Already it has existed for ages which were before us.
There is no remembrance of earlier things…Ecclesiastes 1:9-11

Imagine a state in which there is no money, no poverty, no wealthy class. All the rich have been disenfranchised and their wealth and land redistributed evenly. There is no such thing as adultery. There is no covetousness, for private wealth is eschewed, and the means of daily living are provided and shared. Every citizen understands his or her part in the maintenance of the society, and there are no walled cities because every citizen is a defender of the city. All the generations have their place, and understand how to pass the culture down to the youth so that the society is self-preserving. Laws are not written down, because they are “imprinted on the hearts of their youth” through discipline. This culture is so successful it lasts for many centuries.

Sound good? According to Plutarch and various other ancient historians, a man named Lycurgus achieved this vision in the state of Sparta about 900 BC (yes, that’s almost 3000 years ago, just a short time after the Trojan War.) Since this would be still (in Greece at least) the age of legend, the absolute historicity of these accounts is certainly doubtful. What is beyond doubt is that this society was admired by Plutarch and many others, and a similar society is proposed by Socrates in Plato’s Republic.

Indeed, what’s not to admire? Does this not approach even a description of the New Jerusalem, an attainment of Shalom in a fallen creation? Before going on here, go back and re-read the description. Really, what is wrong with this?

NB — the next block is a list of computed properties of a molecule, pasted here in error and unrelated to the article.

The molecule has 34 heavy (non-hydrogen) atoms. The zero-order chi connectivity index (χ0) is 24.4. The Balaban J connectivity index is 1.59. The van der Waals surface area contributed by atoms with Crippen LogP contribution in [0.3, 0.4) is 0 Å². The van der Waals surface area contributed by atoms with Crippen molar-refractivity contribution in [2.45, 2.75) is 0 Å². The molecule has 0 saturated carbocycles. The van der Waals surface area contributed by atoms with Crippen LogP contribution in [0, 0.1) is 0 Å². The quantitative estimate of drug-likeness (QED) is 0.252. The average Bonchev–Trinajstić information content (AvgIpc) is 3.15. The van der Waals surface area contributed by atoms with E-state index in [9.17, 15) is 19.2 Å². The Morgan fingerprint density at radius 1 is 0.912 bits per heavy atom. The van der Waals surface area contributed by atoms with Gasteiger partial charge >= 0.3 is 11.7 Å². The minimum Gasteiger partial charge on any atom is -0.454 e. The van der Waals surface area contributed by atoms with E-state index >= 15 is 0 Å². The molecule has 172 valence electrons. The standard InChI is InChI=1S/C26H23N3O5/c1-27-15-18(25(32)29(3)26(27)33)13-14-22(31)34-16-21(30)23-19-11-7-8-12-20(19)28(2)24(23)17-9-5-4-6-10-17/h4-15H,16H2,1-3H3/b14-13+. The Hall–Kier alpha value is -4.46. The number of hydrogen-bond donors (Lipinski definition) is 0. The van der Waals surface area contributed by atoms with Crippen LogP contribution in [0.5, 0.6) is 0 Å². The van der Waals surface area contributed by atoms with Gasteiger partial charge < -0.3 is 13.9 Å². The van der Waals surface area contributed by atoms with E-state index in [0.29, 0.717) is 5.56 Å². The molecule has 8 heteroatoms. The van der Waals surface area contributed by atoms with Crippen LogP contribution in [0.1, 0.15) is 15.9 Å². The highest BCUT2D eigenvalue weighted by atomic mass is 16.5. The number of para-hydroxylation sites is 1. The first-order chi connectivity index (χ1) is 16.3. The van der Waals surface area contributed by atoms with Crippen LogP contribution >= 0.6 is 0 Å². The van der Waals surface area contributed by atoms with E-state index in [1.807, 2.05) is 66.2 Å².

Well, let us look behind the final achievement to the means used to bring it about and maintain it. The state itself redistributed the land and wealth, and assigned each family its portion. The state forbid the trading of gold and silver and set up a coinage based on heavy iron ingots, making the accumulation and exchange of this coin extremely unwieldy. They even distempered the iron so it could not be reworked into useful items. They closed the borders of the land so that traders could not enter and spoil the society. They forbid the manufacture of any but the most basic and absolutely essential items. Houses could not be adorned; they had to be shaped only with an axe and saw, to prevent the building of fancy homes.

There was no adultery because men and women were free to share their spouses, were even encouraged to do so, so as to provide healthy and robust babies. Girls and boys were exercised continuously and often presented to each other naked, to encourage the pairing of healthy human stock. All newborns were evaluated by the state’s representatives. If healthy and of good shape, they were kept. If weak or of odd shape, they were thrown into a local chasm. All children were raised by the state in a hierarchical society in which the elder and stronger continually tested the mettle of the younger, so as to weed out the weak. The city bred its citizens in the same manner as it bred its sheep.

The state also controlled all industry, commerce, and the arts, including music and poetry. The content of the lyrics was prescribed, to maintain the values upon which the society was founded. Every aspect of life was prescribed and managed by the society, acting through the state.